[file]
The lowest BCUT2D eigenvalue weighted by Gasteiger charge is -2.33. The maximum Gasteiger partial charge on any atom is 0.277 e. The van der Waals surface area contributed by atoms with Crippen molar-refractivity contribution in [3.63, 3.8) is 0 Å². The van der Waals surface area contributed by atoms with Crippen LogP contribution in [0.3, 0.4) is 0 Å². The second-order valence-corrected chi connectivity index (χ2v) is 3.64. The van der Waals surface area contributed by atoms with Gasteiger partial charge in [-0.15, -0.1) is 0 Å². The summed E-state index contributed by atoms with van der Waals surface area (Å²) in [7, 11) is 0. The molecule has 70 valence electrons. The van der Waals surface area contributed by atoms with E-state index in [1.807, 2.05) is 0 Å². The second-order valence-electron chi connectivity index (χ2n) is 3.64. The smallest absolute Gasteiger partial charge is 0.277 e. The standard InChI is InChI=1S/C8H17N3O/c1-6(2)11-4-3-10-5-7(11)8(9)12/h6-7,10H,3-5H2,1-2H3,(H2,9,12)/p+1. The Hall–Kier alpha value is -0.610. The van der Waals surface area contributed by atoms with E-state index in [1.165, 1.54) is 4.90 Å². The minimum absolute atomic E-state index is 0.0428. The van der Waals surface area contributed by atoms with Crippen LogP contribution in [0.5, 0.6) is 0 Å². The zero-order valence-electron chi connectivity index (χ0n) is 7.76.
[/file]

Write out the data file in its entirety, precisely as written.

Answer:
The lowest BCUT2D eigenvalue weighted by Gasteiger charge is -2.33. The maximum Gasteiger partial charge on any atom is 0.277 e. The van der Waals surface area contributed by atoms with Crippen molar-refractivity contribution in [3.63, 3.8) is 0 Å². The van der Waals surface area contributed by atoms with Crippen LogP contribution in [0.3, 0.4) is 0 Å². The second-order valence-corrected chi connectivity index (χ2v) is 3.64. The van der Waals surface area contributed by atoms with Gasteiger partial charge in [-0.15, -0.1) is 0 Å². The summed E-state index contributed by atoms with van der Waals surface area (Å²) in [7, 11) is 0. The molecule has 70 valence electrons. The van der Waals surface area contributed by atoms with E-state index in [1.807, 2.05) is 0 Å². The second-order valence-electron chi connectivity index (χ2n) is 3.64. The smallest absolute Gasteiger partial charge is 0.277 e. The standard InChI is InChI=1S/C8H17N3O/c1-6(2)11-4-3-10-5-7(11)8(9)12/h6-7,10H,3-5H2,1-2H3,(H2,9,12)/p+1. The Hall–Kier alpha value is -0.610. The van der Waals surface area contributed by atoms with E-state index in [1.165, 1.54) is 4.90 Å². The minimum absolute atomic E-state index is 0.0428. The van der Waals surface area contributed by atoms with Crippen LogP contribution in [0.5, 0.6) is 0 Å². The zero-order valence-electron chi connectivity index (χ0n) is 7.76.